This, in turn, has made the NSR more and more navigable, with lesser need of the icebreakers, of which Russia, incidentally, has the largest fleet in the world. In any case, almost all the merchant ships of today are well-equipped with ice-breaking capabilities, enabling them to make their voyages over the Northern Sea Route by themselves, Russians argue.

They are pointing out how a Russian ship transporting LNG from Yamal, one of Russia’s largest natural gas fields on its northern coast, to China, made its return journey between January 27 and February 19 last year, in the middle of winter and without the need for icebreaker assistance.

They also say that despite Western shipping companies showing their hesitance, the world’s largest container shipping company, Denmark’s Maersk, started using this route three years ago.

China’s Interest in NSR

Similarly, China, one of the first countries to try this route for commercial purposes, has been sending an increasing number of ships to Europe via the Northern Sea Route since 2013. Japan and South Korea, two of the leading industrial nations in the region, have also started using the northern route.

In sum, Russians argue that the NSR is no longer an obstacle for maritime transport and that it has become increasingly attractive. They are confident that as per President Putin’s plan, announced in 2018, the average annual cargo volume transported via the Northern Sea Route will be 80 million tons by 2024 and may reach its full capacity by about 2030.

Obviously, as is the case with Egypt because of its Suez Canal, Russia will gain the most once the NSR becomes fully functional throughout the year, not only during the summer months as is mostly the case at the moment. It will attract foreign investments in the Arctic region that is believed to have 13 percent of the world’s unexploited oil, 30 percent natural gas, and 20 percent of liquid gas, not to talk of other minerals and rich bio-resources.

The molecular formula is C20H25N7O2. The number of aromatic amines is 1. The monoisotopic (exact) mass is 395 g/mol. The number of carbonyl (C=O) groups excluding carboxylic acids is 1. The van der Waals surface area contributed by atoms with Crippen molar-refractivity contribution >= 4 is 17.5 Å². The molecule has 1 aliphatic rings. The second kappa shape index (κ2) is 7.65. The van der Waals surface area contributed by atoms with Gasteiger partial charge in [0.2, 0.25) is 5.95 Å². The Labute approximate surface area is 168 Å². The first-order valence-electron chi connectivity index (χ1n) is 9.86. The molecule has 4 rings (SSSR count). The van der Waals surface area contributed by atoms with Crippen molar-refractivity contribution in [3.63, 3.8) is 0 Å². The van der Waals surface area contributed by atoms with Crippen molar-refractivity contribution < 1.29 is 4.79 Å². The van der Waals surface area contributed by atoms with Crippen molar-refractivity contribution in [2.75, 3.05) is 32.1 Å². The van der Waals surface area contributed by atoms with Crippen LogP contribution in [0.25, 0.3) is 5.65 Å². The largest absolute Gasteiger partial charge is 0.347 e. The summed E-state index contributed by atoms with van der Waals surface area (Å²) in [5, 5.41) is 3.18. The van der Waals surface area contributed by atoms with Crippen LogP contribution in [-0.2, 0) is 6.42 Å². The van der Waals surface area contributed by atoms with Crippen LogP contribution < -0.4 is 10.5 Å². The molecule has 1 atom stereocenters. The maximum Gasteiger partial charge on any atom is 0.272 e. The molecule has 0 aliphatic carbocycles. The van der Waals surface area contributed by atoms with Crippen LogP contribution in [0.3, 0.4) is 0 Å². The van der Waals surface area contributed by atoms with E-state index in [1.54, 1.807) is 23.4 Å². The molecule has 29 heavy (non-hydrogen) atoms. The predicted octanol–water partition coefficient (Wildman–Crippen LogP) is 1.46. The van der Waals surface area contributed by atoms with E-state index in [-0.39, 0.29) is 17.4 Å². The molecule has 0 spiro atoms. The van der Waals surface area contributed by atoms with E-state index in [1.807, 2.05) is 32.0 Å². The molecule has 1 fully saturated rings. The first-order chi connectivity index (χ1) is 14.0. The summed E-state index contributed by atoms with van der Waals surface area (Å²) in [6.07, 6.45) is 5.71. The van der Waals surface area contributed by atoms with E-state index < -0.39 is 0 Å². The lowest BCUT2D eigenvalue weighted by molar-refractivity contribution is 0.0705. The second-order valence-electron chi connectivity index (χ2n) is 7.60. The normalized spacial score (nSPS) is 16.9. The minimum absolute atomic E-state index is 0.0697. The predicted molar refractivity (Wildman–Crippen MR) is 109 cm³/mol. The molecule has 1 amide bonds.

With Russia’s growing ties with China, it is not surprising that Beijing has shown great interest not only in the development of the Arctic region but also NSR. With the incorporation of the Polar Silk Road into the Belt & Road Initiative (BRI) network, China is rapidly emerging as the major non-Arctic actor in the region.

Contributing to the development of commercial shipping in the North, China aims at the diversification of its trade routes and linking itself with Arctic countries by a network of maritime corridors through the NSR. That will bring it closer to European as well as American markets and lessen its vulnerabilities in the Indian Ocean and make the Malacca straits that much less vital.

Will Indo-Pacific Lose Relevance?

In other words, a fully functional NSR may alter the strategic balance between the Indian and Arctic Oceans, by making the availability of oil and gas cheaper for the main consumers in Europe and East Asia (China, Japan, and South Korea). Once this happens, the Indian Ocean, or for that matter the Indo-Pacific, may have reduced global relevance.

However, the above scenario is still in the realm of possibilities because of three questions for which there are no easy answers:

First, the NSR will be economically attractive provided there are good local infrastructures, for developing which Russia does not have adequate funds of tens of billions of dollars (based on conservative estimates). Will China help Russia in this, without attaching strings?

Secondly, will not the expanding US sanctions on Russia make the Bering Strait, which separates Russia from the United States physically, a dangerous bottleneck and thus minimize the commercial competitiveness of the NSR?

Thirdly, is it safe to make the NSR an important transportation artery in a region of ecological tragedies because of the melting of the permafrost in the High North?

Author: Prakash Nanda, Veteran Journalist has been commenting on Indian Politics, Foreign Policy on Strategic Affairs for nearly three decades. Former National Fellow of Indian Council for Historical Research & Recipient of the Seoul Peace Prize Scholarship, he is also a Distinguished Fellow at the Institute of Peace and Conflict Studies. He has been a Visiting Professor at Yonsei University (Seoul) and FMSH (Paris).
Editor’s note: The article reflects the author’s opinion only, and not necessarily the views of editorial opinion of Belt & Road News.